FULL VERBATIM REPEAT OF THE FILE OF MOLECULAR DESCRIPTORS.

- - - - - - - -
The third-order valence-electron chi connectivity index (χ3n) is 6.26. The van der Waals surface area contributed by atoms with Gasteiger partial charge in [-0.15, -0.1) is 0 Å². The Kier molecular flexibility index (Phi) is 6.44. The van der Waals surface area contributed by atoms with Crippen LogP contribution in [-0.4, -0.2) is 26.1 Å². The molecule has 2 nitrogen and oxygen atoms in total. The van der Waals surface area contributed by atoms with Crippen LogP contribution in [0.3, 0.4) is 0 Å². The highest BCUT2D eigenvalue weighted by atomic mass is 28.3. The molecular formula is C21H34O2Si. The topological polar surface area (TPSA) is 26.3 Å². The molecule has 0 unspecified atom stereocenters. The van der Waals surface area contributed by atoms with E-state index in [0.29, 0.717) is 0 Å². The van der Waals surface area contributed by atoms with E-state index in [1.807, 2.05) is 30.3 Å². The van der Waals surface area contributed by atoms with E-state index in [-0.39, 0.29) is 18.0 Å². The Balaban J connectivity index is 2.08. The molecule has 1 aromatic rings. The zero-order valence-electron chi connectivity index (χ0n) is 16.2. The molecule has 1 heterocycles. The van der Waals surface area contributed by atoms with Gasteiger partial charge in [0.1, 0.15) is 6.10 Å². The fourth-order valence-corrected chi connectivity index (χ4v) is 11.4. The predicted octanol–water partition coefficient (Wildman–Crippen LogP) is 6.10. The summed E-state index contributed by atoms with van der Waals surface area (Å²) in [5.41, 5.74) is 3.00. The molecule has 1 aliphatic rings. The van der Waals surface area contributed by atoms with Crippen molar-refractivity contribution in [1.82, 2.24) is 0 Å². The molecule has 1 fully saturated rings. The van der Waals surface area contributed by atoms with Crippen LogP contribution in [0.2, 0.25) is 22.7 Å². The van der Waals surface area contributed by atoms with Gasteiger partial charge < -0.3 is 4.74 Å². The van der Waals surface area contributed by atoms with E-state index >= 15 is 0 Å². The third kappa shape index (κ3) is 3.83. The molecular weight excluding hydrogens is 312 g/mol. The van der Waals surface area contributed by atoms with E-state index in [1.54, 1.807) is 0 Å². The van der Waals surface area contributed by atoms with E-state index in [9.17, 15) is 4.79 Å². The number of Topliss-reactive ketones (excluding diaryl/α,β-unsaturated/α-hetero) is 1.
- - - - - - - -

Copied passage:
The third-order valence-electron chi connectivity index (χ3n) is 6.26. The van der Waals surface area contributed by atoms with Gasteiger partial charge in [-0.15, -0.1) is 0 Å². The Kier molecular flexibility index (Phi) is 6.44. The van der Waals surface area contributed by atoms with Crippen LogP contribution in [-0.4, -0.2) is 26.1 Å². The molecule has 2 nitrogen and oxygen atoms in total. The van der Waals surface area contributed by atoms with Crippen LogP contribution in [0.3, 0.4) is 0 Å². The highest BCUT2D eigenvalue weighted by atomic mass is 28.3. The molecular formula is C21H34O2Si. The topological polar surface area (TPSA) is 26.3 Å². The molecule has 0 unspecified atom stereocenters. The van der Waals surface area contributed by atoms with E-state index in [0.29, 0.717) is 0 Å². The van der Waals surface area contributed by atoms with E-state index in [1.807, 2.05) is 30.3 Å². The van der Waals surface area contributed by atoms with E-state index in [-0.39, 0.29) is 18.0 Å². The Balaban J connectivity index is 2.08. The molecule has 1 aromatic rings. The zero-order valence-electron chi connectivity index (χ0n) is 16.2. The molecule has 1 heterocycles. The van der Waals surface area contributed by atoms with Gasteiger partial charge in [0.1, 0.15) is 6.10 Å². The fourth-order valence-corrected chi connectivity index (χ4v) is 11.4. The predicted octanol–water partition coefficient (Wildman–Crippen LogP) is 6.10. The summed E-state index contributed by atoms with van der Waals surface area (Å²) in [5.41, 5.74) is 3.00. The molecule has 1 aliphatic rings. The van der Waals surface area contributed by atoms with Crippen molar-refractivity contribution in [1.82, 2.24) is 0 Å². The molecule has 1 fully saturated rings. The van der Waals surface area contributed by atoms with Crippen LogP contribution in [0.2, 0.25) is 22.7 Å². The van der Waals surface area contributed by atoms with Gasteiger partial charge < -0.3 is 4.74 Å². The van der Waals surface area contributed by atoms with E-state index >= 15 is 0 Å². The third kappa shape index (κ3) is 3.83. The molecular weight excluding hydrogens is 312 g/mol. The van der Waals surface area contributed by atoms with E-state index in [1.54, 1.807) is 0 Å². The van der Waals surface area contributed by atoms with E-state index in [9.17, 15) is 4.79 Å². The number of Topliss-reactive ketones (excluding diaryl/α,β-unsaturated/α-hetero) is 1.